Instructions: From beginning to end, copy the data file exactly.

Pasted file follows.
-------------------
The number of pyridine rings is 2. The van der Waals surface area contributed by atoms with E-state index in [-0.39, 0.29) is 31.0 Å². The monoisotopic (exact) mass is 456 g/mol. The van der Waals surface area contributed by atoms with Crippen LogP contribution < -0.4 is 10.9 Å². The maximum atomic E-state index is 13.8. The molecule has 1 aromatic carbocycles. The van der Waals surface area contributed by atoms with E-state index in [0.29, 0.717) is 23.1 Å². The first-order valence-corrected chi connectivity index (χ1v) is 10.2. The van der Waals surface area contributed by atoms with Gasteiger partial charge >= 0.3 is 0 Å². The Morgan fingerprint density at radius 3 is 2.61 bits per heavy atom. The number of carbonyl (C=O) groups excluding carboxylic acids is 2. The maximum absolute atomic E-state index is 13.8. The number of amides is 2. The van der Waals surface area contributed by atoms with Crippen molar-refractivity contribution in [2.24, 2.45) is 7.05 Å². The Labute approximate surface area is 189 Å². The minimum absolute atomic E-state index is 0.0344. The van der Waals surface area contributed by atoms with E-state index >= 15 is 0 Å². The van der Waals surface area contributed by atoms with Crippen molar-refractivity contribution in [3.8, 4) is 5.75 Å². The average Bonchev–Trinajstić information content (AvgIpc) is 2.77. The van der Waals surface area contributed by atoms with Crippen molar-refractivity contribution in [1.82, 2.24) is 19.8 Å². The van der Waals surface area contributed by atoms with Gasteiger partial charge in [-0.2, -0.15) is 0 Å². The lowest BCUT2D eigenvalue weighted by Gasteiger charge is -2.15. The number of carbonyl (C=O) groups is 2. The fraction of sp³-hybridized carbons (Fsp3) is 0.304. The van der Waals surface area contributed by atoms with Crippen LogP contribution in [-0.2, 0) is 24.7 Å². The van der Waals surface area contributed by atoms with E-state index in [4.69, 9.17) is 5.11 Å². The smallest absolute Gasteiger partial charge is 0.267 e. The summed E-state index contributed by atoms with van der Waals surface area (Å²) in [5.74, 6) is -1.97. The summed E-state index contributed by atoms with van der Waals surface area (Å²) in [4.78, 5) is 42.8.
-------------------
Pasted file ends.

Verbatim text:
The number of pyridine rings is 2. The van der Waals surface area contributed by atoms with E-state index in [-0.39, 0.29) is 31.0 Å². The monoisotopic (exact) mass is 456 g/mol. The van der Waals surface area contributed by atoms with Crippen LogP contribution < -0.4 is 10.9 Å². The maximum atomic E-state index is 13.8. The molecule has 1 aromatic carbocycles. The van der Waals surface area contributed by atoms with E-state index in [0.29, 0.717) is 23.1 Å². The first-order valence-corrected chi connectivity index (χ1v) is 10.2. The van der Waals surface area contributed by atoms with Gasteiger partial charge >= 0.3 is 0 Å². The Morgan fingerprint density at radius 3 is 2.61 bits per heavy atom. The number of carbonyl (C=O) groups excluding carboxylic acids is 2. The maximum absolute atomic E-state index is 13.8. The number of amides is 2. The van der Waals surface area contributed by atoms with Crippen molar-refractivity contribution in [2.24, 2.45) is 7.05 Å². The Labute approximate surface area is 189 Å². The minimum absolute atomic E-state index is 0.0344. The van der Waals surface area contributed by atoms with E-state index >= 15 is 0 Å². The van der Waals surface area contributed by atoms with Crippen molar-refractivity contribution in [3.8, 4) is 5.75 Å². The average Bonchev–Trinajstić information content (AvgIpc) is 2.77. The van der Waals surface area contributed by atoms with Crippen molar-refractivity contribution in [1.82, 2.24) is 19.8 Å². The van der Waals surface area contributed by atoms with Gasteiger partial charge in [-0.2, -0.15) is 0 Å². The lowest BCUT2D eigenvalue weighted by Gasteiger charge is -2.15. The number of carbonyl (C=O) groups is 2. The fraction of sp³-hybridized carbons (Fsp3) is 0.304. The van der Waals surface area contributed by atoms with Crippen LogP contribution in [-0.2, 0) is 24.7 Å². The van der Waals surface area contributed by atoms with E-state index in [4.69, 9.17) is 5.11 Å². The smallest absolute Gasteiger partial charge is 0.267 e. The summed E-state index contributed by atoms with van der Waals surface area (Å²) in [5.74, 6) is -1.97. The summed E-state index contributed by atoms with van der Waals surface area (Å²) in [4.78, 5) is 42.8.